Tuesday, October 16

The NextDoor Business Post Irony

I'm sure the whole point of NextDoor limiting business posts is because the app wants neighbors to pay for advertising. It makes some sense, too, since I have tried to create community-run websites, and it ends up being all work and no money unless it's monetized somehow. But NextDoor taking down a local woman's post about Halloween hats kind of backfired (initially).


Apparently, some neighbors tagged the artist's posting as promoting her business. That's kind of understandable, since she's an artist posting about her art work. NextDoor took the post down, which also makes some sense, since there's some kind of no business policy. And if you're of the mind of live-and-let-live on this one, please imagine a neighborhood blog that's set up like Craigslist, allowing the person who posts about his business the most to win. I don't think we really want a neighbor message board to be filled with every sales party, realtor bio, and resume from every person living in the area. Anyhow, the posting was taken down.

Then, the woman who posted it decided to publicly complain about the posting being taken down. People agreed with her that others had way too much time on their hands and were basically harassing her for no good reason. In the thread, the OP also started adding in photos of the hats and other artsy items she had made and posted about. What this means is that she was able to pretty much post the same thing she'd posted before, and I wonder how long it will be before it gets tagged again as a business posting.

I have refrained from using NextDoor to promote my businesses. That's not the case for a competing web designer a few blocks from me. I didn't tag the post that I saw, but I was aware that it probably violated the intent of the app. The problem is that there are not great ways for small business owners to promote something cheaply. I've tried. If a small business owner from Jacksonville contacted me, I'd still have to charge something to put an ad on the site (or get something to review). I assume the artist was selling the hats and whatnot, not just offering them for free to others, even if it's a hobby and not her main business. My hobby is writing, but I'd like to make money on it, so it's still part of my business plan. I thought it was funny that the artist, in her letter to NextDoor, said she was an international artist, with her work in six countries. Every month, I get a check from Amazon for sales to Australia and the EU, so I guess I am an international writer. But when I write about Jax, I still want you to click on a link or hire me to build your website. It was also classic when some other lady, not realizing the artist's ego that had been unleashed, said, "I make crafts too," and then added some photos of her crafts.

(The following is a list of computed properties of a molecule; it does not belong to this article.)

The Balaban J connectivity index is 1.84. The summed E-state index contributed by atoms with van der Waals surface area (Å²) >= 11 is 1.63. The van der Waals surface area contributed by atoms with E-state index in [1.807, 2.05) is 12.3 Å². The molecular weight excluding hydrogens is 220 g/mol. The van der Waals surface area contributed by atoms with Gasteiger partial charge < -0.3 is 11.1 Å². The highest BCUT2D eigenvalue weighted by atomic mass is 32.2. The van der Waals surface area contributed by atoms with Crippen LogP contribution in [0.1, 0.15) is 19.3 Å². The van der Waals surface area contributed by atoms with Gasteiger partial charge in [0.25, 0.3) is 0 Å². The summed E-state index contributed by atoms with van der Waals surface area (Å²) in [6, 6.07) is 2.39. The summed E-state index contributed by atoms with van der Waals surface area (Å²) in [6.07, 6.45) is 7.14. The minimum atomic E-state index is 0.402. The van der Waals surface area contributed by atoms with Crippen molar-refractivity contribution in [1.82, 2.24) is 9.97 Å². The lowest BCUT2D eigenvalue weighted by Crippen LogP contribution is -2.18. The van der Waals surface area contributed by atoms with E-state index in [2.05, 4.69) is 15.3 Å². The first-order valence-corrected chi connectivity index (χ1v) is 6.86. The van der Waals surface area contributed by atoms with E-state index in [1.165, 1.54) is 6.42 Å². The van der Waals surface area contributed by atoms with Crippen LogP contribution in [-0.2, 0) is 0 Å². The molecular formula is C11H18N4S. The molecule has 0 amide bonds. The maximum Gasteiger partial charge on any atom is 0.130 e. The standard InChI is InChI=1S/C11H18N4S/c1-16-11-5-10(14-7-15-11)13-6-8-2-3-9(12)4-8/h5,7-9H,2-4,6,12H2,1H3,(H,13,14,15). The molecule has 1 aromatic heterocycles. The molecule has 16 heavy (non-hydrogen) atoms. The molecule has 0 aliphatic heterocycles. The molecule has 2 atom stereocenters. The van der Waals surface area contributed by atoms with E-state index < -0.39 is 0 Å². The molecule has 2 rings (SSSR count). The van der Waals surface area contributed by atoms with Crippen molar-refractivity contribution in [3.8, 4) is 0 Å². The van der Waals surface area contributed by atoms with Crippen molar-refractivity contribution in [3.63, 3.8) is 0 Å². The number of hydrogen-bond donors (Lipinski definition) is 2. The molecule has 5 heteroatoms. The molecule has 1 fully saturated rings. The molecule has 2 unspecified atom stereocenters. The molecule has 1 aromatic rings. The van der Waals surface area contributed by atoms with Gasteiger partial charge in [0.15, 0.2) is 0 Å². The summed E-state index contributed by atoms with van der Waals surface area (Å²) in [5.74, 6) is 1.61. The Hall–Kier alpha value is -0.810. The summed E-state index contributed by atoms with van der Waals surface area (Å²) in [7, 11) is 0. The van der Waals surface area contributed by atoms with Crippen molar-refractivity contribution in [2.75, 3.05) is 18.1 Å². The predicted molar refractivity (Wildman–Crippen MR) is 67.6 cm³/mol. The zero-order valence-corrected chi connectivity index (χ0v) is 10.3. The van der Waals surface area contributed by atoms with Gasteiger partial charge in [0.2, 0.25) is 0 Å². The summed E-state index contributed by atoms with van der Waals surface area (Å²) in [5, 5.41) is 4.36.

Anyhow, I sympathize with an artist who has a garage filled with weird stuff people might buy for Halloween, and I hope she's able to sell the items at artsy prices. I can also see the problem with allowing every hobbyist or career-minded person post whatever they want on a neighborhood app, especially if there's a category for selling items or a model that seeks advertising dollars. Most of us probably don't read the terms of use when joining a website, but all the content we add to something that is not our own blog is subject to those terms. Basically, I cannot fault NextDoor on this one. Also, if the "ad" gets taken down again, it was not me reporting it.

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